Human Rights Watch reported that U.N. peacekeepers in Haiti committed horrific sexual abuse on Haitian women, which went unprosecuted as U.N. peacekeeping accountability is left up to the troops deployed there, a clear flaw in the system of accountability. U.N. peacekeepers are also reported to have committed rape in Somalia, the Central African Republic and the Democratic Republic of the Congo.

The 1990-2003 U.N. Security Council sanctions in Iraq were devastating to the country’s civilian population, particularly children. With almost no humanitarian goods flowing into the country due to sanctions, and after western bombing campaigns destroyed Iraq’s infrastructure, food insecurity became a major problem. In 1997, nearly a third of Iraqi children under five suffered from malnutrition, a condition which leads to many physical and cognitive defects later in life.

The WEF claims to be working towards collective global prosperity, yet the numbers show otherwise. Every year at the WEF meeting in Davos, Switzerland, the independent charitable organization OxFam releases their report on global wealth inequality. This year, they reported that the richest one percent of the world’s population owns 45.6 percent of global wealth, while the poorest 50 percent own just 0.75 percent. This is a worsening trend too: OxFam also reportedthat the richest one percent gained about 63 percent of new wealth between 2020 and 2021, while the bottom 90 percent gained only 10 percent.  Clearly the WEF’s mission of collective global prosperity is failing. We should be criticizing this organization ruthlessly until they start acting in the interest of all people.

To understand why an organization like the WEF fails in its mission, it is important to look towards the leadership of the forum. The current president of the WEF, Børge Brende, was a former board member of Norwegian multinational oil corporation Statoil. On the board of trustees sits the CEOs of Nestlè and BlackRock; these are just a few examples of the overwhelming corporate ties in the leadership of the WEF.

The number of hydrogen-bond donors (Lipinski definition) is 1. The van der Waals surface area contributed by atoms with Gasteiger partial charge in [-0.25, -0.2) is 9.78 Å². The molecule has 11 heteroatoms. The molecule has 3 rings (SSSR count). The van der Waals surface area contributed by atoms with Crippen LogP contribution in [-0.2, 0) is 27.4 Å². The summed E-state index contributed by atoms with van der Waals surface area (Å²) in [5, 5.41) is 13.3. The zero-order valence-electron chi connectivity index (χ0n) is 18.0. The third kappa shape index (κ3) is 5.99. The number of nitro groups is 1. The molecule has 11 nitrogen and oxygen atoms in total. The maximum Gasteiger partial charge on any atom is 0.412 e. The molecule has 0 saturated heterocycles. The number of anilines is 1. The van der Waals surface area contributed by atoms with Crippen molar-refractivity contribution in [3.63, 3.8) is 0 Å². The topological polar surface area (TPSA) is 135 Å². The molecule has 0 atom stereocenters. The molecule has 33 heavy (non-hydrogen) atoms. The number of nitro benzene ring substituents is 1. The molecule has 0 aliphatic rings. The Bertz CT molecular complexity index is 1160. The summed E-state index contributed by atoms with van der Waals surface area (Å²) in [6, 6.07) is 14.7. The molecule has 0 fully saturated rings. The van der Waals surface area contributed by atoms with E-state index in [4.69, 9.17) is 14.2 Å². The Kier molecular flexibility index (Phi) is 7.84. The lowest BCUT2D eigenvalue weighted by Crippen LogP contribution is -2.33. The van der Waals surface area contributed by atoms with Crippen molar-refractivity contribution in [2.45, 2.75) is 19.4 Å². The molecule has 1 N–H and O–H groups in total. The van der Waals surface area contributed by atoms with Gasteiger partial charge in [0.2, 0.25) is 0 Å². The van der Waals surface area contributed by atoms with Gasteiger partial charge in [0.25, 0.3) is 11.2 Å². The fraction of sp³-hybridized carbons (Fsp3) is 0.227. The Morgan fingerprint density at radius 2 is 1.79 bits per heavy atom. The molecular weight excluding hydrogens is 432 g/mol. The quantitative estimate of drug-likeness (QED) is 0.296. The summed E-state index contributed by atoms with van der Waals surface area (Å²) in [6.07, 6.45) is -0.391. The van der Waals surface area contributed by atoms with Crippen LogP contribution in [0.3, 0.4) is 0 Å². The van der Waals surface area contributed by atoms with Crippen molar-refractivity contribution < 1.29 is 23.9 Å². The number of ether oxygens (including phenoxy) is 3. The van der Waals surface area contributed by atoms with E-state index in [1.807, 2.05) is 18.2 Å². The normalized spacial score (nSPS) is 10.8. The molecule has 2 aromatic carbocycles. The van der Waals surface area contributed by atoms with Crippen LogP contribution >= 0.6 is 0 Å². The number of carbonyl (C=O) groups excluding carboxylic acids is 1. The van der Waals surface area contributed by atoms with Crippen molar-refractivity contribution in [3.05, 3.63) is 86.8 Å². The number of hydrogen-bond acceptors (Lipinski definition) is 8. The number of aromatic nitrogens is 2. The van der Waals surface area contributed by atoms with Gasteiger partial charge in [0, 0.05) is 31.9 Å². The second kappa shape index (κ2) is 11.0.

The WEF is funded by the powerful political and business figures in its membership, and with these donors they seek to influence global decision-making. The undemocratic nature of corporate interest influencing the political and economic decisions of world governments is clear. How can the WEF serve a global agenda if their leadership consists of wealthy corporate leaders with converging economic interests that diverge from that of the majority of the people?

At the end of his article, Fox writes: “I am confident that over time the benefit these multinational organizations provide to society will drown out the criticism that they have encountered over the past few decades.”

I hope that the valid and vital criticism of these organizations will never be drowned out. I hope such critique is the loudest voice in the room, because that is the only way the people can hold these organizations and their leaders accountable when they fail in their mission towards global prosperity.

Luke Macannuco can be reached at [email protected].